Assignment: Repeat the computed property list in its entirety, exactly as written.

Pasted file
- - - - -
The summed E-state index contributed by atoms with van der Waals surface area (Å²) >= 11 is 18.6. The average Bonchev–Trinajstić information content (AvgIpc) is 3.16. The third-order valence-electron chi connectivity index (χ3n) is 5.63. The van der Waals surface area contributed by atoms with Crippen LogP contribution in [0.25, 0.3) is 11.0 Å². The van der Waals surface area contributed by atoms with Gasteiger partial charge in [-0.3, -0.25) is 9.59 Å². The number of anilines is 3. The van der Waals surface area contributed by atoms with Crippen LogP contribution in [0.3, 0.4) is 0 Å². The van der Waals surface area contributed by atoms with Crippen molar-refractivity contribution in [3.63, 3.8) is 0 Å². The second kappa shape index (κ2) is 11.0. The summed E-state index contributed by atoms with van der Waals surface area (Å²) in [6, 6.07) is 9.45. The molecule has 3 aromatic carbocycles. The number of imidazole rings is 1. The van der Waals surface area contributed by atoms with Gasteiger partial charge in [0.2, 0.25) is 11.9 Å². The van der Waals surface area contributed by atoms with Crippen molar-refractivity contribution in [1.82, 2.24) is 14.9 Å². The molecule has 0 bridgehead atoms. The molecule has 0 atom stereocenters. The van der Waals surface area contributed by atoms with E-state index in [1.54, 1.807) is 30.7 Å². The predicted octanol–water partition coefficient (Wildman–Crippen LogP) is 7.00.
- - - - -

The summed E-state index contributed by atoms with van der Waals surface area (Å²) >= 11 is 18.6. The average Bonchev–Trinajstić information content (AvgIpc) is 3.16. The third-order valence-electron chi connectivity index (χ3n) is 5.63. The van der Waals surface area contributed by atoms with Crippen LogP contribution in [0.25, 0.3) is 11.0 Å². The van der Waals surface area contributed by atoms with Gasteiger partial charge in [-0.3, -0.25) is 9.59 Å². The number of anilines is 3. The van der Waals surface area contributed by atoms with Crippen LogP contribution in [0.3, 0.4) is 0 Å². The van der Waals surface area contributed by atoms with Crippen molar-refractivity contribution in [3.63, 3.8) is 0 Å². The second kappa shape index (κ2) is 11.0. The summed E-state index contributed by atoms with van der Waals surface area (Å²) in [6, 6.07) is 9.45. The molecule has 3 aromatic carbocycles. The number of imidazole rings is 1. The van der Waals surface area contributed by atoms with Gasteiger partial charge in [0.2, 0.25) is 11.9 Å². The van der Waals surface area contributed by atoms with Crippen molar-refractivity contribution in [1.82, 2.24) is 14.9 Å². The molecule has 0 bridgehead atoms. The molecule has 0 atom stereocenters. The van der Waals surface area contributed by atoms with E-state index in [1.54, 1.807) is 30.7 Å². The predicted octanol–water partition coefficient (Wildman–Crippen LogP) is 7.00.